What is your professional background?
To me, marketing is a spectrum between art and science. On the science side, there are the left brain qualities of analysis, logic, and reason. On the art side, there are the right brain qualities of creativity, intuition, and risk-taking. I believe that any good marketer should be good at both.
At school, I was committed to the science side. My master’s degree was heavily geared towards marketing analytics and my first few internships were in analytics, the coolest of which was a role in helping run the numbers for Nick Saban and the University of Alabama football team. I pursued management consulting for a while, focusing entirely on data-driven CPG and retail marketing projects. It’s safe to say by the time I graduated I had dealt with plenty of numbers.
I wanted a break from the numbers after school, and since I had spent so much time learning the science behind marketing, I wanted to get experience on the art side. In comes one of the most iconic pieces of marketing art in history, the Oscar Mayer Wienermobile. I was able to cut the mustard from a pool of 4,000 applicants for the opportunity of the lifetime to pilot the Wienermobile across the USA, with the sole purpose of making people smile (and catching headlines along the way). After talking to hundreds of thousands of Oscar Mayer fans across the country, this role changed my perspective on what it means to truly understand the consumer, and I apply the lifelong learnings of this role to my strategy work at SRW every day.
What does your job as a strategist involve doing, generally speaking?
In the strategist role, I feel like I am now truly at the center of the marketing spectrum. I am the middle man between science and art, doing research on my clients’ consumers and then giving SRW’s creative team direction on their artistic executions based on that research. Sometimes it’s complex, like digging into the psychology behind how different colors influence people’s emotions to give advice on a brand’s visual design, and sometimes it’s as simple as determining whether it’ll be more successful to put up a brand’s Instagram post on Thursday or on Friday.
At the end of the day, I aim to understand a brand’s consumers better than the brand itself so that I can be a valuable source of advice to them when they are making advertising decisions.
What does a typical day in the life of a strategist look like?
First things first, I gotta warm up the pipes and bust a move. If I haven’t had a singing and dancing session in the shower before my first meeting, it’s gonna be a bad day.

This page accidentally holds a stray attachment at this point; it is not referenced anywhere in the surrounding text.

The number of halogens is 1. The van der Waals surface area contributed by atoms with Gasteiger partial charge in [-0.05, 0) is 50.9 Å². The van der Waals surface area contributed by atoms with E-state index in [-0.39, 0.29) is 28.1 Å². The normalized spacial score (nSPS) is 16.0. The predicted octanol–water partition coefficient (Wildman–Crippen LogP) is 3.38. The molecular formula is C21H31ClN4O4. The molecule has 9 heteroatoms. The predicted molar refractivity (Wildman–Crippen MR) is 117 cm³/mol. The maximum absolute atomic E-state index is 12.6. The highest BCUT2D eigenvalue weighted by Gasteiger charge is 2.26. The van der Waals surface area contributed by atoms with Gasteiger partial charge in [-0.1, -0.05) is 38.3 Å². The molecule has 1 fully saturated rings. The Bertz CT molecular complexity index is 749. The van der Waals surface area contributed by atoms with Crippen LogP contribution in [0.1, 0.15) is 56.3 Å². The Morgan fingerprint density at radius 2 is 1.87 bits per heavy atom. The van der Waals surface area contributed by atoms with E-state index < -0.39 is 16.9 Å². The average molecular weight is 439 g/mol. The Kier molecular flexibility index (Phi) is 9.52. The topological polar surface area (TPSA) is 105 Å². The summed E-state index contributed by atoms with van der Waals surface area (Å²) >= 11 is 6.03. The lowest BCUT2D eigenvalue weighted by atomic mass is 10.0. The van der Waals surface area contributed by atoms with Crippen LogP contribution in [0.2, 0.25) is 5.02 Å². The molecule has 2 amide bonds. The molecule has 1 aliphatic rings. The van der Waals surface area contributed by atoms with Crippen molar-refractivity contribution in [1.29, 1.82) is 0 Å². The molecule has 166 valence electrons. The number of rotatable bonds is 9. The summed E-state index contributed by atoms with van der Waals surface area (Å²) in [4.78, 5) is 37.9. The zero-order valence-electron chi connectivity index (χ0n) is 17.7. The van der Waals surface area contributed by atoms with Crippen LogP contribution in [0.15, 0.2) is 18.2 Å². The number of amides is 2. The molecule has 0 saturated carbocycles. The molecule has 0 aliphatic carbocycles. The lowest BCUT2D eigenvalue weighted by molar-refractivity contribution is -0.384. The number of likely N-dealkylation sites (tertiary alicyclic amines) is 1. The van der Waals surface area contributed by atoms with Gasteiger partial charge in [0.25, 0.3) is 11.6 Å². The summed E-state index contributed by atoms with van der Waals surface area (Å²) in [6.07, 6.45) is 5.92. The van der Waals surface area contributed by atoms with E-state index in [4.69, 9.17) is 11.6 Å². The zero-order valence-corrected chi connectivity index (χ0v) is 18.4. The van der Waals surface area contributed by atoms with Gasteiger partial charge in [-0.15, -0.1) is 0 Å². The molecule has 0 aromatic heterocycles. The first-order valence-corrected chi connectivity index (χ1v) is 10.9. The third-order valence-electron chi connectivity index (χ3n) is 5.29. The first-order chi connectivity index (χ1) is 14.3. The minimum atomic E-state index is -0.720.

Once I’ve gotten my energy up for the day I log on and see what the folks in the later timezones have been up to while I caught that sweet sweet extra hour of snoozing on Mountain Time. Most of SRW’s hooligans are in Chicago, but one of the coolest perks about working at SRW is you can work from anywhere. I typically work from home, which is great because I can listen to tunes all day, set up my workspace how I want it, and do what I gotta do to focus.
Once I’m in the zone, my day usually consists of digging into research to inspire our creative magicians on their campaigns, planning out social media content executions, and evaluating the success of our campaigns to see how we can be constantly improving. It’s a lot of time with my thinking cap on, which I love.
What do you enjoy most about being a strategist at SRW?
The answer to any question about “what do I enjoy most about ____ at SRW” is always going to be the same – it’s the people. I feel like I’m on an Olympic 4×4 team in every campaign and am getting passed the baton by all-stars from each of our teams.
From our methodical project managers who keep me focused on the right priorities, to the creatives that take my insights and make marvelous marketing magic, to the media team that chooses who to share that magic with, and to the account team that liaises with the clients along the way, SRW is stuffed full of talent at every corner.
Is there anything about being a strategist specifically at SRW that is unique?
Working with healthy brands! SRW focuses on the better-for-you food space and I don’t feel like a sleazy con man when the products I am advertising are genuinely beneficial for people’s lives. I even get to work on some “food as medicine” brands, such as an amino acids drink that helps fight chemo side effects. If that’s not cool I don’t know what is.
What is the hardest part of your job?
Boiling all of my research down to one sentence. As a strategist, my main objective is to take all of the research I’ve done and get it across to the creative team in the most concise yet exhaustive way possible.
What career advice would you give someone considering becoming a strategist?
Find something you love that can teach you about strategy in an enjoyable way. For me, that was sports. During college, I got really immersed in sports analytics and it was so rewarding because I felt like I was furthering my career and having fun at the same time.
What’s one thing (or more) you wish people understood about being a strategist? What do people often get wrong about strategists?
Sometimes you have to trust your gut. Don’t get me wrong, I am all about the data, and 99% of the time I let the data lead my decision-making as a strategist. But there are times that you get a gut feeling that an idea is worth chasing, and if you don’t chase those ideas, you won’t have any fun. An idea is only as good as the work you put into it, so if there’s something you’re super passionate about and it’ll be effortless to pour hours into improving it, it’s probably worth a shot.
Anything else you’d like to add?
Sometimes life Scooby Dooby Doo be good to you and sometimes it Scooby Dooby Don’t. Focus on the Doo.
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